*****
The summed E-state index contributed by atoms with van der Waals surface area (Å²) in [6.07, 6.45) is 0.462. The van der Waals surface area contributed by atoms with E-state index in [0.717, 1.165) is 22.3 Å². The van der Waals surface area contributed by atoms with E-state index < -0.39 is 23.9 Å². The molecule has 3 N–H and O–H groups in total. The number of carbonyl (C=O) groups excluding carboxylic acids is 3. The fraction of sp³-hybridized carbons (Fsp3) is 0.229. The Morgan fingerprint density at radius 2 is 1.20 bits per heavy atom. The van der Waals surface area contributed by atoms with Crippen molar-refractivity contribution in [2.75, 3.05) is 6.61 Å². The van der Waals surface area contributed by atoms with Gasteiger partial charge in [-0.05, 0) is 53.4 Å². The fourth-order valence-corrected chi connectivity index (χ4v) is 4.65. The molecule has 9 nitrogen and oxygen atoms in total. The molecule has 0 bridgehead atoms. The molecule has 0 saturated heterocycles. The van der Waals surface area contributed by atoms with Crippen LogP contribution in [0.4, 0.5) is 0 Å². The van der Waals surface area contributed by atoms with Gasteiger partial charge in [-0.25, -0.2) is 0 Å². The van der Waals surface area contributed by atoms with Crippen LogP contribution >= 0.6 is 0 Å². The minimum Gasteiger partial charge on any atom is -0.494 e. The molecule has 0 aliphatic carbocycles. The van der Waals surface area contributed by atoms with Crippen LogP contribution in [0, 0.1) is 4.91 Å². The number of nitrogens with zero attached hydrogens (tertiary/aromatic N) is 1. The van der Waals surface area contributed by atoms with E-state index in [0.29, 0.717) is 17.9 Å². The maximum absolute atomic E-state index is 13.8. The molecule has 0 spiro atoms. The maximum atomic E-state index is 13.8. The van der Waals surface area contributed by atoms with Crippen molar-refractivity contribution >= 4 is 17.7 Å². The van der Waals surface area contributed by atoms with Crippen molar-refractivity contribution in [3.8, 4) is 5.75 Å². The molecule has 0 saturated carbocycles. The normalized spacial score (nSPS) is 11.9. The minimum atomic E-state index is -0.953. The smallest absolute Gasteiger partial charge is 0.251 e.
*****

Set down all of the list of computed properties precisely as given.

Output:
The summed E-state index contributed by atoms with van der Waals surface area (Å²) in [6.07, 6.45) is 0.462. The van der Waals surface area contributed by atoms with E-state index in [0.717, 1.165) is 22.3 Å². The van der Waals surface area contributed by atoms with E-state index < -0.39 is 23.9 Å². The molecule has 3 N–H and O–H groups in total. The number of carbonyl (C=O) groups excluding carboxylic acids is 3. The fraction of sp³-hybridized carbons (Fsp3) is 0.229. The Morgan fingerprint density at radius 2 is 1.20 bits per heavy atom. The van der Waals surface area contributed by atoms with Crippen molar-refractivity contribution in [2.75, 3.05) is 6.61 Å². The van der Waals surface area contributed by atoms with Gasteiger partial charge in [-0.05, 0) is 53.4 Å². The fourth-order valence-corrected chi connectivity index (χ4v) is 4.65. The molecule has 9 nitrogen and oxygen atoms in total. The molecule has 0 bridgehead atoms. The molecule has 0 saturated heterocycles. The van der Waals surface area contributed by atoms with Crippen LogP contribution in [0.4, 0.5) is 0 Å². The van der Waals surface area contributed by atoms with Gasteiger partial charge in [-0.25, -0.2) is 0 Å². The van der Waals surface area contributed by atoms with Crippen LogP contribution >= 0.6 is 0 Å². The minimum Gasteiger partial charge on any atom is -0.494 e. The molecule has 0 aliphatic carbocycles. The van der Waals surface area contributed by atoms with Crippen LogP contribution in [0, 0.1) is 4.91 Å². The number of nitrogens with zero attached hydrogens (tertiary/aromatic N) is 1. The van der Waals surface area contributed by atoms with E-state index in [0.29, 0.717) is 17.9 Å². The maximum absolute atomic E-state index is 13.8. The molecule has 0 spiro atoms. The maximum atomic E-state index is 13.8. The van der Waals surface area contributed by atoms with Crippen molar-refractivity contribution >= 4 is 17.7 Å². The van der Waals surface area contributed by atoms with Crippen molar-refractivity contribution in [3.8, 4) is 5.75 Å². The molecule has 0 saturated carbocycles. The normalized spacial score (nSPS) is 11.9. The minimum atomic E-state index is -0.953. The smallest absolute Gasteiger partial charge is 0.251 e.